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Giving this a bump to keep it at the top, and a question for rmanbike, can you point us to a cutaway image or photo showing the difference that you're talking about? Know it's a big favor to ask, I'm just not sure what search terms to use in order to find it.

    Bookmark   March 15, 2007 at 7:59AM
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collie, can you please tell me which way to go on decoro or natuzzi. which one has better qualtiy. thanks a lot.

    Bookmark   March 15, 2007 at 11:39AM
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moonshadow, to see a spring edge link to:

This has always been a big selling point for Leather Creations. My Leather Creations sofa still sits well (and you're welcome to buy it from me if you want :) ), but to me the fit and finish of their goods does not look as good as my Hancock & Moore. For what it's worth, when I went to look at Bradington Young sofas, the dealer noticed that I was checking for the soft spring edge. He said Bradington Young doesn't manufacture its sofas with a soft spring edge, and he downplayed Leather Creations and its soft spring edge. He also said he thought Leather Creations was over priced and that Bradington Young was the best value in leather sofas. He was also complementary of Hancock and Moore (which he didn't carry), but thought Bradington Young was the better value. He was pricing most of the domestically produced Bradington Young sofas around $2,200. I recall Leather Creations sofas being more expensive, but I don't really recall their prices. I just happened upon a Hancock and Moore "Sloane style" sofa for $2,150 so I jumped on it notwithstanding it not having a spring edge.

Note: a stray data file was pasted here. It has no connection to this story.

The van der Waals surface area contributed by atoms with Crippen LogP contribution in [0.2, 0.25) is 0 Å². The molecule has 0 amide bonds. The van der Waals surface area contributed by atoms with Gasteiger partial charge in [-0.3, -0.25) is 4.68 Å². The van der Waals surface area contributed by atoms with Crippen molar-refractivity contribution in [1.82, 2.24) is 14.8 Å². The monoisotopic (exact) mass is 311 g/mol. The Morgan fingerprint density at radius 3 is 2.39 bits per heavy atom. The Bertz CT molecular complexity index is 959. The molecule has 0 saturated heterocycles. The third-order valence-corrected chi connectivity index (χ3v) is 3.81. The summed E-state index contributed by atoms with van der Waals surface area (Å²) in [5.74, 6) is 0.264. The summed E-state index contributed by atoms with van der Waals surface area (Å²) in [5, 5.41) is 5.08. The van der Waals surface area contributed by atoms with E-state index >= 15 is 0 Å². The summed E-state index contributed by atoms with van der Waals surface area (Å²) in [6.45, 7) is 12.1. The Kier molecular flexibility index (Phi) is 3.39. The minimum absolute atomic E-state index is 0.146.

Bookmark   March 15, 2007 at 5:20PM
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thank you tocohillsguy, appreciate it ;)